12/30/2009 07:23 am ET | Updated May 25, 2011

You Choose: the Best Novel of the Past 60 Years

Choose the best book of award-winning fiction of the past 60 years? Impossible! Yes, but let's do it anyway. The National Book Foundation, keeper and presenter of the National Book Awards, invites you to step up to the challenge.

This year marks the 60th anniversary of the National Book Awards, so the board of directors (of which I am the weakest link) decided we should ask all living winners, finalists and judges to look back at the National Book Award fiction winners over the past 60 years and -- somehow -- come up with the best six books.

Then, emboldened by our own audacity, we thought: Why not invite the American public to vote on the one single book among these six that would be elected as (gulp) the best novel of the past 60 years?

Of course it's an outlandish notion. Just how preposterous can be seen by the books that didn't win the National Book Award and thus were ineligible, including the likes of J.D. Salinger's The Catcher in the Rye (1951), Vladimir Nabokov's Lolita (1958), and Harper Lee's To Kill a Mockingbird (1960).

Furthermore, look at the pantheon of National Book Award-winning authors that would have to be winnowed down: Saul Bellow, Philip Roth, Wallace Stegner, John Updike, John Cheever, Bernard Malamud, Joyce Carol Oates, Don DeLillo, E.L. Doctorow, Susan Sontag, Cormac McCarthy, and that's just for starters.

That this is an impossible task is true, but it's no more impossible than what the judges of the National Book Awards do every year when 300 or more mostly marvelous works are submitted for the annual award for fiction, from which five finalists must be selected, and then an ultimate winner. (The same scenario repeats itself for nonfiction and other categories.) We expect -- and get -- the impossible every year for the Awards.

The six finalists and their surprise

So by the same inscrutable means, over this past summer 140 writers who were winners, finalists or judges played the game and narrowed the legacy of luminaries down to a measly six. It worked, but resulted in a big surprise. Here's the list of the final six:

1. John Cheever, The Stories of John Cheever
2. Ralph Ellison, Invisible Man
3. William Faulkner, The Collected Stories of William Faulkner
4. Flannery O'Connor, The Complete Stories of Flannery O'Connor
5. Thomas Pynchon, Gravity's Rainbow
6. Eudora Welty, The Collected Stories of Eudora Welty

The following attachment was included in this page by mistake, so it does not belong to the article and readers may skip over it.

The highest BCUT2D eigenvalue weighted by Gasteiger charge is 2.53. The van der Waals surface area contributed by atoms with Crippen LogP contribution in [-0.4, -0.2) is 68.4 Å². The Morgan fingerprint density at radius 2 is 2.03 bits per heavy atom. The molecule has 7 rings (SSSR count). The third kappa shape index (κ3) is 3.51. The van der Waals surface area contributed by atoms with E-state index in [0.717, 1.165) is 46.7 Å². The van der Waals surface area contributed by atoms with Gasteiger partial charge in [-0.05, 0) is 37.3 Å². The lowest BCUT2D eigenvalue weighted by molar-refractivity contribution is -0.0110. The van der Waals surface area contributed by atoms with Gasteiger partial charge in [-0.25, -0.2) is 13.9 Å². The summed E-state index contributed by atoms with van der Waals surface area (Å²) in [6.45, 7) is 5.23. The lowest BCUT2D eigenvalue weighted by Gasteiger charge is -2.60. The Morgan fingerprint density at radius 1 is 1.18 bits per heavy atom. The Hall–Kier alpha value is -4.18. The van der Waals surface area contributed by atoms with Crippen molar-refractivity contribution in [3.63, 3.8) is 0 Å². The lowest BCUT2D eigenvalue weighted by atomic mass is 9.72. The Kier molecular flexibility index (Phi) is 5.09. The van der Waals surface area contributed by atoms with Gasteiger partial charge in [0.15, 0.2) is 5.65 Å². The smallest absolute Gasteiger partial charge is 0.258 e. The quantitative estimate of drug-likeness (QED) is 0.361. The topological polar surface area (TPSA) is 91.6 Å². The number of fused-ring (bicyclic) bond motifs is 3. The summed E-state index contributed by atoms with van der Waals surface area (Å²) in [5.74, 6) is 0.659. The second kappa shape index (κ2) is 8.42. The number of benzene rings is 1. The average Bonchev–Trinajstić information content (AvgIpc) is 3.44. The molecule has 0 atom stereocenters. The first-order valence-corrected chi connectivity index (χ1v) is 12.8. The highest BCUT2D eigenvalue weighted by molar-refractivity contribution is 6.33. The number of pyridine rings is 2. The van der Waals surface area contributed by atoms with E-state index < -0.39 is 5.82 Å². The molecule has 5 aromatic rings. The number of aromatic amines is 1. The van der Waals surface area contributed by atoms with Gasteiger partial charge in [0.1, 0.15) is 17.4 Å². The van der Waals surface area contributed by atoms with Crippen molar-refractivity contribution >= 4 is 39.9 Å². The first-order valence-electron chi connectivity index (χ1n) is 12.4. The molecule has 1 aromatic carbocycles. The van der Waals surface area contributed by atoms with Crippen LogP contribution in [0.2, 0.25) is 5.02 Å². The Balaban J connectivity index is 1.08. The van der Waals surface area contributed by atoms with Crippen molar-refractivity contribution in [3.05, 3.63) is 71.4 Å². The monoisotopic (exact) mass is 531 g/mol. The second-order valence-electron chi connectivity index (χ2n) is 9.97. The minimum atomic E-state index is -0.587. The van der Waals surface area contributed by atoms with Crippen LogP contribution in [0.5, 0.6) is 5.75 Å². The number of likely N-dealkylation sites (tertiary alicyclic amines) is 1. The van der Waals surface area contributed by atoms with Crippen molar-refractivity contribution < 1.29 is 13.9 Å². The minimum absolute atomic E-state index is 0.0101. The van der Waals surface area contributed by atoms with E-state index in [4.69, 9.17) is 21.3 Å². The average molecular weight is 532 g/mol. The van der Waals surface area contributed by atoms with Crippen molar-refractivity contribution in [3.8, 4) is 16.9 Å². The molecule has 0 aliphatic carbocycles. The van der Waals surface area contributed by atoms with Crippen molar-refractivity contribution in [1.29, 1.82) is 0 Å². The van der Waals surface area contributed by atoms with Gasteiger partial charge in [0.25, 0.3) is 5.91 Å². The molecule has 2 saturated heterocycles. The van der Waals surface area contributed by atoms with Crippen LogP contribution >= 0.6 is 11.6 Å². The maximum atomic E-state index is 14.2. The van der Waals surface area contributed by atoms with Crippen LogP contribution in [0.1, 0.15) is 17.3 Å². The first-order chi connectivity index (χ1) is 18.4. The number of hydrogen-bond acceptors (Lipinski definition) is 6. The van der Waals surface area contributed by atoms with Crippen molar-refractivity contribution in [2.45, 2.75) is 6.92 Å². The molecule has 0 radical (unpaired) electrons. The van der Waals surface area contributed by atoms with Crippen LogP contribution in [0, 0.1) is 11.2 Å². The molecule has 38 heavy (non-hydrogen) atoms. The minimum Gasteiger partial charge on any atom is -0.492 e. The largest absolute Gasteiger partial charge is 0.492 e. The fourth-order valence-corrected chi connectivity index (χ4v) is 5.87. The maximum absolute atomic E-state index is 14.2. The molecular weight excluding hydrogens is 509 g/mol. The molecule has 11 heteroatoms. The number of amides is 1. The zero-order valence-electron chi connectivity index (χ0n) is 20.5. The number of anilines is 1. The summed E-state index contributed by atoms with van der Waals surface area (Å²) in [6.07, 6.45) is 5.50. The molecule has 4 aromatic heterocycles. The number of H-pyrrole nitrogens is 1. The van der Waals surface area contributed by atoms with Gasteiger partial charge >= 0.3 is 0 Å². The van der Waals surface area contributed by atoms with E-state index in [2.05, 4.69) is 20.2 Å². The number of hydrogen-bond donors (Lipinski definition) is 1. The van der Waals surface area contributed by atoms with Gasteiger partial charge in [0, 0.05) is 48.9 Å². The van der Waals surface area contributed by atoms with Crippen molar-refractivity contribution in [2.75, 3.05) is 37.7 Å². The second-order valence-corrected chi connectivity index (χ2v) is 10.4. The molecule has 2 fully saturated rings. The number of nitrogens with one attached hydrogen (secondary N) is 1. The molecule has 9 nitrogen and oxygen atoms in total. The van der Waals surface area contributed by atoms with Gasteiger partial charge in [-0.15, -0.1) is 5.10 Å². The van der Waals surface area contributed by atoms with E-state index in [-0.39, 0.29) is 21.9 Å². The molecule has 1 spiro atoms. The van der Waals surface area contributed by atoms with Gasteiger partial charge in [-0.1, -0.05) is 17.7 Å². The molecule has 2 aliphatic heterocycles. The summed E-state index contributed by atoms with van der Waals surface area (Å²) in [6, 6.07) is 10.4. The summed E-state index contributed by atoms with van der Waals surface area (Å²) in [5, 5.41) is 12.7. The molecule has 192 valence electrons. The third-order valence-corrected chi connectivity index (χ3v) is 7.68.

And here's the surprise, as described by executive director Harold Augenbraum:

"When we tabulated the results of the writers' poll, four of the top six books were collections of short stories. It may be that writers almost all teach now, and they use the best short stories in their classes so they are regularly exposed to their brilliance. It may be that collected stories represent a lifetime of work, and so are in a different category from novels. In any case, the authors of the six books selected truly represent the best of American literature in the past sixty years."

Harold knows better than anyone the folly of what we do -- and also why we should do it:

"We realize, of course, that to select the best of any work of art is, even under the best conditions, an absurd exercise. But our purpose is to bring back awareness of many of these titles to a broader public, to get people to read 'the good stuff' from the past sixty years. The first step is to get people to talk about them, and what better way than to get them to argue, to politic, even to electioneer about which of them is the best?"

More reason to vote (hint: black tie)

Vote at the link below and you become eligible to win two tickets to the National Book Awards Gala dinner and ceremony, where the winner will be announced. It's held at the swank Cipriani's in Manhattan, with about 800 of the Who's Who of American publishers, authors and agents all in black tie. (I'll be there, too, at the Levenger table.) The winner will also receive two free nights at the New York Marriott hotel.

Of course the other reason you should vote is because it will encourage you to read some or all of these books. That's just what my book group, The Mules, is going to do. We're reading all six over three months, this October through December.

So here's the link. I encourage you to vote and thereby enter the contest; the deadline is October 21st. Mostly I encourage you to join me in reading these authors and be taken lands away.

And, of course, I welcome your comments. (Translation: tell me who you voted for.)

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